In this hostile and intense environment, close relationships form among co-workers. These relationships frequently involve sex - including between people of the same gender, though they do not necessarily identify as lesbian, gay, or bisexual. This is particularly hazardous for men, since they must identify as straight to conform with the hyper-masculine culture. Were a man to be "outed," the other men in his circle might also find their sexuality called into question, with harassment and abuse the result.
In one regard, women have it easier. As a woman, "if you work in a steel mill, you look like a dyke." There is little particular harm if this happens to be true. But generally, in such a hyper-masculine environment, women, as well as trans people (4 were interviewed), face especially high risks of sexual harassment and rape.
In doing this research, Balay sought comment from the corporate and union leadership of the mills. She found a complete denial of the existence of LGBT steelworkers. Chillingly, even the people she interviewed questioned the existence of other LGBT steelworkers; none knew any, and all believed themselves alone in their struggles.
While preparing the book, Balay saw her younger daughter off to college - and with her departure, she no longer had any reason to keep commuting from Chicago (where the public schools are at least somewhat better than in Gary). Three years ago, she visited houses for sale in the beachfront Miller neighborhood of Gary - and made an offer the same day. Miller has a thriving LGBT and arts community, and Balay enjoys having a 3 bedroom house with a garden, dozens of oak trees, and even a sand dune, just a stone's throw from Lake Michigan. She splits her time between Miller and the Edgewater condo of her partner, the portrait artist Riva Lehrer.
In spring of 2014, Steel Closets: Voices of Gay, Lesbian, and Transgender Steelworkers was released by the University of North Carolina Press. (The book is available on Amazon) As a direct result of the book, mill management can no longer deny the existence of LGBT steelworkers. The union is now considering seeking contractual protections for LGBT members. Though Balay doesn't identify herself as an activist, she is pleased that her work has led to change.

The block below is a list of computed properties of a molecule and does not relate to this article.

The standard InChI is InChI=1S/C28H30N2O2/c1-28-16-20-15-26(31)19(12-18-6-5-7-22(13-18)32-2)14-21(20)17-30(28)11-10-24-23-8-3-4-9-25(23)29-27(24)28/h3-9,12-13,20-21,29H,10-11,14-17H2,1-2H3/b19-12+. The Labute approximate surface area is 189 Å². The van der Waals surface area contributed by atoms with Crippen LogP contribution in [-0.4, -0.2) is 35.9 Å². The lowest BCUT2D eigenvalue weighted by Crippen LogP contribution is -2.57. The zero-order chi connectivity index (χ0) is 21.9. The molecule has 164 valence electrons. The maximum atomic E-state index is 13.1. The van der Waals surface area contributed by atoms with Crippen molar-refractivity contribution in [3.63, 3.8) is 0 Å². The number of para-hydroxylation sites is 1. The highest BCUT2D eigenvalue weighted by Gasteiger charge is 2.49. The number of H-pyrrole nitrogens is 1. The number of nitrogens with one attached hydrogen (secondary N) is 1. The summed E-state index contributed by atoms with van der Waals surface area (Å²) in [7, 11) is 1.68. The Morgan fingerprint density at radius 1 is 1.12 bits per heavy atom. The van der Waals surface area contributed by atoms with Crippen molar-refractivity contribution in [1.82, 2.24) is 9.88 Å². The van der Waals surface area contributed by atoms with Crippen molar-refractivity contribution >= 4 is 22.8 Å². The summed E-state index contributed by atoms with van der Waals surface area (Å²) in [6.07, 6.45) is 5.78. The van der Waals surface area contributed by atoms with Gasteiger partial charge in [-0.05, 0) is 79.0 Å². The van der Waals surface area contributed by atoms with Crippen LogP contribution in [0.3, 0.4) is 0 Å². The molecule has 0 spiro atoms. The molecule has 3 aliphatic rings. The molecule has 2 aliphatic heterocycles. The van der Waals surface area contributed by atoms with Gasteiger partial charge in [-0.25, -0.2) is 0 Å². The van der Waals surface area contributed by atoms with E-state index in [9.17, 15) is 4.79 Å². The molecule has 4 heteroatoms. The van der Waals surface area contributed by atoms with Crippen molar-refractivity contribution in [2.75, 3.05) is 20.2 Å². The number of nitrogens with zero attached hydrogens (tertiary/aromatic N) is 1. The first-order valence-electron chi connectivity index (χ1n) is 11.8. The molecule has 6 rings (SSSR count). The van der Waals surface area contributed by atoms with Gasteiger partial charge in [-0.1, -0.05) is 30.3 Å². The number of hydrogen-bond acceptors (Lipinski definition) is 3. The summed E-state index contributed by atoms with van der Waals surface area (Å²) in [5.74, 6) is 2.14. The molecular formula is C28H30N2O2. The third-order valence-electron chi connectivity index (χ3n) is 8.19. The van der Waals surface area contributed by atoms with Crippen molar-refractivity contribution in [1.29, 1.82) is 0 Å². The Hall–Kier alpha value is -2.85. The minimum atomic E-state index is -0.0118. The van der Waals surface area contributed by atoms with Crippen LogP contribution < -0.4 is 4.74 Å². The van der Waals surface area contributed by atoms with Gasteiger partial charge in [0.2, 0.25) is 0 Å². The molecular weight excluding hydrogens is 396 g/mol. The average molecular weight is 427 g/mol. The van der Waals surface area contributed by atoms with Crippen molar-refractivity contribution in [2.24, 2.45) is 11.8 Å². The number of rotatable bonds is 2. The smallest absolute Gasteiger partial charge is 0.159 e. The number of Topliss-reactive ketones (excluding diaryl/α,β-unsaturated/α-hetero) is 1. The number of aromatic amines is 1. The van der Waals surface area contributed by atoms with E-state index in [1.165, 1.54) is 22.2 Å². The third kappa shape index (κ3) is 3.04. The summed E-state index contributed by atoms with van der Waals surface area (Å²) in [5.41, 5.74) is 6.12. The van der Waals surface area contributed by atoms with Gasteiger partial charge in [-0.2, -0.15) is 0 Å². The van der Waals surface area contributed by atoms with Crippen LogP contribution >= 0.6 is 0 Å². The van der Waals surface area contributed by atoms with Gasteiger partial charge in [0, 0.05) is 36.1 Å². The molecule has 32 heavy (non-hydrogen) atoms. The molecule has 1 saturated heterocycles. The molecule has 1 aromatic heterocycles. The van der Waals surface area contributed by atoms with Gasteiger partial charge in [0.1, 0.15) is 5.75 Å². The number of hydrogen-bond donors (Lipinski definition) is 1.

Ironically, just as the unions are considering protections for LGBT steelworkers, Balay might have been denied a promotion because of her sexual orientation. Despite the unanimously favorable recommendation of outside reviewers and two tenure committees, she was denied tenure by Indiana University Northwest in 2013. Though Indiana law does not offer any protections against anti-LGBT discrimination in the workplace, federal regulations do, and she has filed complaints with the US Department of Education. (For more details, see this Huffington Post article.)
Uncertain exactly where the future will lead, Balay plans to continue her academic research. She is currently analyzing the depiction of queer characters in Young Adult fantasy fiction (where they tend to hew to very conservative ideals). She is also fascinated with depictions of sex with monsters and bugs in literature and movies, and might start writing about that as well. She looks forward to future UChicago LGBT Alumni Network social events - "it's fun to meet new people with whom I have something in common, and hear about their lives."
Article and photos by Eric Allix Rogers, AB'05 AM'07.